THE BLOG

Breaking Through After Coming Out: A Conversation With Spencer Day

03/13/2013 03:01 pm ET | Updated 5 days ago
  • Zach Udko Writer, critic and lecturer at NYU

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When Frank Ocean came out of the closet in July and nabbed two Grammy awards last month, many declared his triumph as a watershed moment for gay performers. If the hip hop community could embrace an out recording artist, had the queer ceiling finally been shattered for LBGT vocalists? Or, was this only one milestone in an ongoing battle against homophobia for the music industry?

It's one thing for stars to come out long after they have already made a name for themselves (Ricky Martin, George Michael, Michael Feinstein, Clay Aiken), but the stakes are far higher for young, emerging singer-songwriters.

When it comes to sexuality, genres with a younger fan base tend to be more accepting than others. After announcing that she was a lesbian, for example, country singer Chely Wright speculated that her disclosure might have adversely affected her record sales in 2011. Most other genres have their own chart-topping out stars (pop: Adam Lambert; cabaret: Rufus Wainwright; Broadway: Cheyenne Jackson; dance: Scissors Sisters), but jazz remains a notable exception. We are still waiting for the jazz scene to introduce us to a breakout gay male crooner.

That could all change this week with the release of Spencer Day's second album, The Mystery of You (Concord records).

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Often compared to Harry Connick Jr., Michael Bublé, and John Mayer, Day came out in the Advocate in 2010, much to the surprise of some of his devoted heartland housewife fans. A lapsed Mormon with the looks and charm of a matinee idol, Day's vocals are breathy, sensual, and intimate. A quick glance at the comments on his YouTube videos reveal a host of women crushed to discover he's not singing soulfully to them—or any woman, for that matter ("2Bad he is gay.....weird if he is referring to a man singing this song," "can i please fantasize he's not gay? PLEASE????????").

Can a career built on love songs sustain a step outside the closet today? Would a mainstream audience ever accept an album of jazz standards from a gay crooner served up with male pronouns ("The Man I Love," "Lover Man Oh Where Can You Be")?

I sat down with Day to discuss The Mystery of You and jazz's slow stride to acceptance of gay artists:

This is clearly an album about lust, love, heartbreak, and the slow recovery process. Are you singing to someone in particular?

Well, it was certainly inspired by someone, but in retrospect I've found that I am really singing these songs for myself. I'm asking the universe for answers. I want to know what love and loss really mean. Of course, I'll never fully know. This record and the heartbreak that fueled it is much more about me and my journey than it is about him. I think he'd want it that way.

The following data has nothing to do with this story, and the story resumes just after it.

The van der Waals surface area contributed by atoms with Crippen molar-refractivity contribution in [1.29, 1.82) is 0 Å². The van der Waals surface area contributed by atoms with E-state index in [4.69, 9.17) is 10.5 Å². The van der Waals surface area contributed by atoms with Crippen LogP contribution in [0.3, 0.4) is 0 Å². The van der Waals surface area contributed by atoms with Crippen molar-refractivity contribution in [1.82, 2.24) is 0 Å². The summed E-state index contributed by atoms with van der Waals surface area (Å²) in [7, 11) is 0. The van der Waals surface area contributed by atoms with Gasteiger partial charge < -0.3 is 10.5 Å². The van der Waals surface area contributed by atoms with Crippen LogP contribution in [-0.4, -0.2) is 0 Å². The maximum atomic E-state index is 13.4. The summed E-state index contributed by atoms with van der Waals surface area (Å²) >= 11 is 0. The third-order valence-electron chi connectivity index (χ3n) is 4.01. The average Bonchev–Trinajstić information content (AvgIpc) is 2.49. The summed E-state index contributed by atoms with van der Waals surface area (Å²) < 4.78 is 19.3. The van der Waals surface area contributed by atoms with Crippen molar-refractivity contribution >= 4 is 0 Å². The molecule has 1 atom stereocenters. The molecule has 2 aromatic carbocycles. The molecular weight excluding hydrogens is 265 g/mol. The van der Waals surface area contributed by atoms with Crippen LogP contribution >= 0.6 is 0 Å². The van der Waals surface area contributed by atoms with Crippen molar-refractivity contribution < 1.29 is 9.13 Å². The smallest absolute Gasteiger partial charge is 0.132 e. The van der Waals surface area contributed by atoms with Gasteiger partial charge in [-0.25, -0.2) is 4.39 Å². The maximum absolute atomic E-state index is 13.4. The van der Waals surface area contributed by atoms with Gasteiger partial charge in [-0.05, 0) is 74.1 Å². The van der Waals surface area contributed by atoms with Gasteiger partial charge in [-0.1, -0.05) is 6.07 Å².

Since you came out 3 years ago in The Advocate, did you receive the reaction you expected from your straight fan base?

I've received everything from zealous support to indifference ("Spencer who?") to real vitriolic hostility. It's hard to generalize because everyone is so different, you know?

Why do you think there are still so few out gay voices in the jazz community?

I think culturally it has been suggested that this genre of music is traditionally for a very specific demographic and that hasn't traditionally included the LGBT community. I want to be a part of changing that. Our aesthetic and cultural contributions are an integral part of this music as well! God bless Billy Strayhorn!

Would you say that homophobia is still pervasive in the jazz world?

I feel homophobia is still alive and well all over the world but it is certainly still ubiquitous in certain parts of the jazz community. There is quite a bit of machismo up on the bandstand in certain jazz circles and I think that might have a lot to do with it.

Do you feel like you'd be a more successful recording artist if you were straight?

I know that I would. I've been on several major labels to date and have seen first hand how much of an issue (whether they will admit it or not) sexuality can be when it comes to selling new talent. Fortunately, my current label now has been very supportive with my being out.

If you could do it all over again, would you still come out publicly to your fans?

For me, there really isn't really another choice. If I just waited to come out after I made a bundle of money, when it was "convenient", then I wouldn't really be living a fully realized, honest life. And I do believe my art suffers when I am not living authentically.

At the same time, you're welcoming gay men into the world of jazz.

Absolutely. It's not typically a genre that's been embraced by the gay community, for whatever reason. Gay men seem far more interested in pop, dance, cabaret, and musical theater. You don't traditionally hear jazz playing in gay clubs or see them flocking to jazz clubs, for whatever reason. I hope that changes.

Do you have any advice for young artists, struggling with the decision to come out?

The world is becoming kinder to us. We're making progress and we do that by being visible. This is how the change happens, by standing up and breaking people's perceptions of what a gay man sounds and looks like. More activism just happens by creating good art and living your life in an open way, unapologetically.

Spencer Day's The Mystery of You (Concord Records) is currently available on iTunes and Amazon.com.

Photo courtesy of Reisig & Taylor. Album cover courtesy of Concord Records.

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